Results for 'Properties'

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  1. Hume on Spatial Properties.Jani Hakkarainen - 2015 - In Guigon Ghislain & Rodriguez-Pereyra Gonzalo (eds.), Nominalism About Properties: New Essays. Routledge. pp. 79-94.
    I defend a reading of David Hume’s nominalism that he comes close to Keith Campbell's contemporary trope theory in the specific case of spatial properties. I argue that Hume's view should be construed as classifying spatial properties as Campbellian tropes (particular properties): abstract, particular, determinate and qualitatively simple properties. This has implications for reconstructing Hume's answer to the problem of universals. I argue that Hume’s account of objects resembling each other in respect of spatial properties (...)
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  2. Intrinsic Properties and Relations.Jan Plate - 2018 - Inquiry: An Interdisciplinary Journal of Philosophy 61 (8):783-853.
    This paper provides an analysis of the intrinsic/extrinsic distinction, as applied both to properties and to relations. In contrast to other accounts, the approach taken here locates the source of a property’s intrinsicality or extrinsicality in the manner in which that property is ‘logically constituted’, and thus – plausibly – in its nature or essence, rather than in e.g. its modal profile. Another respect in which the present proposal differs from many extant analyses lies in the fact that it (...)
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  3. Cornell Realism, Explanation, and Natural Properties.Luis R. G. Oliveira & Timothy Perrine - 2017 - European Journal of Philosophy 25 (2):1021-1038.
    The claim that ordinary ethical discourse is typically true and that ethical facts are typically knowable seems in tension with the claim that ordinary ethical discourse is about features of reality friendly to a scientific worldview. Cornell Realism attempts to dispel this tension by claiming that ordinary ethical discourse is, in fact, discourse about the same kinds of things that scientific discourse is about: natural properties. We offer two novel arguments in reply. First, we identify a key assumption that (...)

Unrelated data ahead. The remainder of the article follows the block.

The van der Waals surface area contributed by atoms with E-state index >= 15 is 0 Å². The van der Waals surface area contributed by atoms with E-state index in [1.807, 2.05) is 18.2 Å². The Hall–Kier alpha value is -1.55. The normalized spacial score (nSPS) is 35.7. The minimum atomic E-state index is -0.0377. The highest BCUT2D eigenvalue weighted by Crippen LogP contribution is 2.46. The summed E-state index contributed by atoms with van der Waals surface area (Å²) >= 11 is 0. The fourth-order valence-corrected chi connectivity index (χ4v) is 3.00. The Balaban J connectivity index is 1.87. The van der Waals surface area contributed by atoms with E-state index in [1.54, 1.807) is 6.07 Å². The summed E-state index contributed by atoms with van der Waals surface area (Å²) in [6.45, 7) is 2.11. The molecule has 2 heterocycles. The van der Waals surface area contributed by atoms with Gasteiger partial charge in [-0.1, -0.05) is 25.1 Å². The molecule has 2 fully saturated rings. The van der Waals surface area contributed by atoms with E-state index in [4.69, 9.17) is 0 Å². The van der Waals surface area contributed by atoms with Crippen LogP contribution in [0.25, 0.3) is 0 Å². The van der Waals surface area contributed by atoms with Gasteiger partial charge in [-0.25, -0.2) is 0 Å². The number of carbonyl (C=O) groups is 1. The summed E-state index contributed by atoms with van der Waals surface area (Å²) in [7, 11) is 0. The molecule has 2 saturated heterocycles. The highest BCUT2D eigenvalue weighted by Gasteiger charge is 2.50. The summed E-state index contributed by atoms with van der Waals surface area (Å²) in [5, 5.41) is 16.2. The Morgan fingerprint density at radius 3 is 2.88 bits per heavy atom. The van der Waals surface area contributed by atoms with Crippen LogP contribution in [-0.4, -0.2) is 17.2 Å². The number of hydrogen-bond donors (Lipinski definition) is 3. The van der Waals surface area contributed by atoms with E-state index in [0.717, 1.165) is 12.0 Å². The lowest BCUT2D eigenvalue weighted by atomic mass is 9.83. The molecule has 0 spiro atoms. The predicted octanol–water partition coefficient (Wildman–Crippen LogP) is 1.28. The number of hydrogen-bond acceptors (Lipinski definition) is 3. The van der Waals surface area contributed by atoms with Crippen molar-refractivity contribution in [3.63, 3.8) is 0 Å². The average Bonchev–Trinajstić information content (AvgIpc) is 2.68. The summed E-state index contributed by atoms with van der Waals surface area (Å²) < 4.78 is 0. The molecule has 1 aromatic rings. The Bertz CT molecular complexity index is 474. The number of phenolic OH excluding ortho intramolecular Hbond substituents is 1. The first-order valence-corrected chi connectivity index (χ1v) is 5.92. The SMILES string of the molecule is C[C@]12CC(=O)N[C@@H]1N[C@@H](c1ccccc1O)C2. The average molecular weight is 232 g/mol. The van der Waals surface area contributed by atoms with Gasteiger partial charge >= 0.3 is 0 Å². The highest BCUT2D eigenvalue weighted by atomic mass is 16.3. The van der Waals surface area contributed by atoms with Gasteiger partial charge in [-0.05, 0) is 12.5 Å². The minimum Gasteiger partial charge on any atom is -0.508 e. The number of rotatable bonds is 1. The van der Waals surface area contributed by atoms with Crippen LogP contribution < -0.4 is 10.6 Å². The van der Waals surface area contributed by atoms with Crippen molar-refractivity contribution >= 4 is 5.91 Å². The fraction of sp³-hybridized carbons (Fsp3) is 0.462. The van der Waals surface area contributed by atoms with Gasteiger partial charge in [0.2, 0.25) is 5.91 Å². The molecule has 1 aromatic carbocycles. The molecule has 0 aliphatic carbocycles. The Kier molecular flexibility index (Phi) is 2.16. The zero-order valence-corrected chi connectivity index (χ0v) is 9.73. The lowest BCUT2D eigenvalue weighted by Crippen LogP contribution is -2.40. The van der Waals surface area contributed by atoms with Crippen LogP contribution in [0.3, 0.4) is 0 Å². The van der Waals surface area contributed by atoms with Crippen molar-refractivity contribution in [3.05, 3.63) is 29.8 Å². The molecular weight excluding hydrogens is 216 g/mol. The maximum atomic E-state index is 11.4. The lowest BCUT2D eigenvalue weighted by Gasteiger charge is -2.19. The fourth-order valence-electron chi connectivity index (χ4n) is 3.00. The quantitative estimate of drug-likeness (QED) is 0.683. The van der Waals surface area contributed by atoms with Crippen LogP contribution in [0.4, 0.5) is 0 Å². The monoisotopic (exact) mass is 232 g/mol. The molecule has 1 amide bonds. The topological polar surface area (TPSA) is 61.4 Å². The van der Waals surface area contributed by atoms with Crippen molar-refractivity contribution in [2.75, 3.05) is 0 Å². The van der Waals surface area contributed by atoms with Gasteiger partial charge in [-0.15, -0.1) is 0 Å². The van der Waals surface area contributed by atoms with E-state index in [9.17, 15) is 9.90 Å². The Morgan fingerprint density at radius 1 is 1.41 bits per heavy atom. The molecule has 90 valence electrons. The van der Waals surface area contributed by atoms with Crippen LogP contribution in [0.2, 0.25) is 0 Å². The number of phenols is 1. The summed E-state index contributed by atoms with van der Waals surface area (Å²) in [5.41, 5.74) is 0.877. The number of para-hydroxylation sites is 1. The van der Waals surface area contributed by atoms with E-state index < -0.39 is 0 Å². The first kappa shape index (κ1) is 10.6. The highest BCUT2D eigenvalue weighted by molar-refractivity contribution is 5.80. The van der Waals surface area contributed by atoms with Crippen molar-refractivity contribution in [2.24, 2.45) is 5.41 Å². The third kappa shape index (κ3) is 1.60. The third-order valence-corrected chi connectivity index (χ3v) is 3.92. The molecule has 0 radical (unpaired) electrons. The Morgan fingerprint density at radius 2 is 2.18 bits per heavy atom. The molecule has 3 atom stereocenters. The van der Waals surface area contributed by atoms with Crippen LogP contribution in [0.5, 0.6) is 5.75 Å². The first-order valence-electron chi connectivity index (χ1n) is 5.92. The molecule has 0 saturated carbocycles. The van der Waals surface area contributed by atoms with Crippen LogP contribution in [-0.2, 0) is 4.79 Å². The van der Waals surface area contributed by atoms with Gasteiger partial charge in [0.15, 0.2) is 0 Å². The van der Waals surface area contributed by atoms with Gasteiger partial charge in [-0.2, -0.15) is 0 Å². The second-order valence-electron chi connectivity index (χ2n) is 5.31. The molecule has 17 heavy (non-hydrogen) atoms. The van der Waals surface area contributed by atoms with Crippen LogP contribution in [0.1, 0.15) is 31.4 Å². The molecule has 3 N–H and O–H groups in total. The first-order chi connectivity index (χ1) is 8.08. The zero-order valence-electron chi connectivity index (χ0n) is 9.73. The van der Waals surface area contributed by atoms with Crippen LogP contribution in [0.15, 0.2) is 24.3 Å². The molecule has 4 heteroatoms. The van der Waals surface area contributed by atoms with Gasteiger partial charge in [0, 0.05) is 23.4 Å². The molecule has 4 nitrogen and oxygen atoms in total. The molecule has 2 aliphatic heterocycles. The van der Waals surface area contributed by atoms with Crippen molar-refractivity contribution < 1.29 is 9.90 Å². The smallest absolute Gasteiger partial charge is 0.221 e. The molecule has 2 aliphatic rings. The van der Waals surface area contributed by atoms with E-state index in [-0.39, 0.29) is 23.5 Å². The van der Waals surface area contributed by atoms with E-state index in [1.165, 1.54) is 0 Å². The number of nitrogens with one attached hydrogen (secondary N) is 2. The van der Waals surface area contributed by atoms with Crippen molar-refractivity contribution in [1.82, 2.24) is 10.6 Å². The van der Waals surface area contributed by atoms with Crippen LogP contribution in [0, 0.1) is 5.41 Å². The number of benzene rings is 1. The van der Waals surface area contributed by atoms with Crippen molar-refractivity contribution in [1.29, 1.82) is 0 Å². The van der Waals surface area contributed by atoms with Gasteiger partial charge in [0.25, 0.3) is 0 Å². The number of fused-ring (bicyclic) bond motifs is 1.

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  4.  93
    Extended Cognition and Fixed Properties: Steps to a Third-Wave Version of Extended Cognition. [REVIEW]Michael David Kirchhoff - 2012 - Phenomenology and the Cognitive Sciences 11 (2):287-308.
    This paper explores several paths a distinctive third wave of extended cognition might take. In so doing, I address a couple of shortcomings of first- and second-wave extended cognition associated with a tendency to conceive of the properties of internal and external processes as fixed and non-interchangeable. First, in the domain of cognitive transformation, I argue that a problematic tendency of the complementarity model is that it presupposes that socio-cultural resources augment but do not significantly transform the brain’s representational (...)
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  5. Do Gestalt Effects Show That We Perceive High-Level Aesthetic Properties?Raamy Majeed - 2018 - Analysis 78 (3):440-450.
    Whether we perceive high-level properties is presently a source of controversy. A promising test case for whether we do is aesthetic perception. Aesthetic properties are distinct from low-level properties, like shape and colour. Moreover, some of them, e.g. being serene and being handsome, are properties we appear to perceive. Aesthetic perception also shares a similarity with gestalt effects, e.g. seeing-as, in that aesthetic properties, like gestalt phenomena, appear to ‘emerge’ from low-level properties. Gestalts effects, (...)
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  6.  28
    Pictures, Action Properties and Motor Related Effects.Gabriele Ferretti - 2016 - Synthese 193 (12):3787-3817.
    The most important question concerning picture perception is: what perceptual state are we in when we see an object in a picture? In order to answer this question, philosophers have used the results of the two visual systems model, according to which our visual system can be divided into two streams, a ventral stream for object recognition, allowing one to perceive from an allocentric frame of reference, and a dorsal stream for visually guided motor interaction, thus allowing one to perceive (...)
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  7. Rich Perceptual Content and Aesthetic Properties.Dustin Stokes - 2018 - In Anna Bergqvist & Robert Cowan (eds.), Evaluative Perception. Oxford University Press.
    Both common sense and dominant traditions in art criticism and philosophical aesthetics have it that aesthetic features or properties are perceived. However, there is a cast of reasons to be sceptical of the thesis. This paper defends the thesis—that aesthetic properties are sometimes represented in perceptual experience—against one of those sceptical opponents. That opponent maintains that perception represents only low-level properties, and since all theorists agree that aesthetic properties are not low-level properties, perception does not (...)
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  8. Are There Irreducibly Normative Properties?Bart Streumer - 2008 - Australasian Journal of Philosophy 86 (4):537-561.
    Frank Jackson has argued that, given plausible claims about supervenience, descriptive predicates and property identity, there are no irreducibly normative properties. Philosophers who think that there are such properties have made several objections to this argument. In this paper, I argue that all of these objections fail. I conclude that Jackson's argument shows that there are no irreducibly normative properties.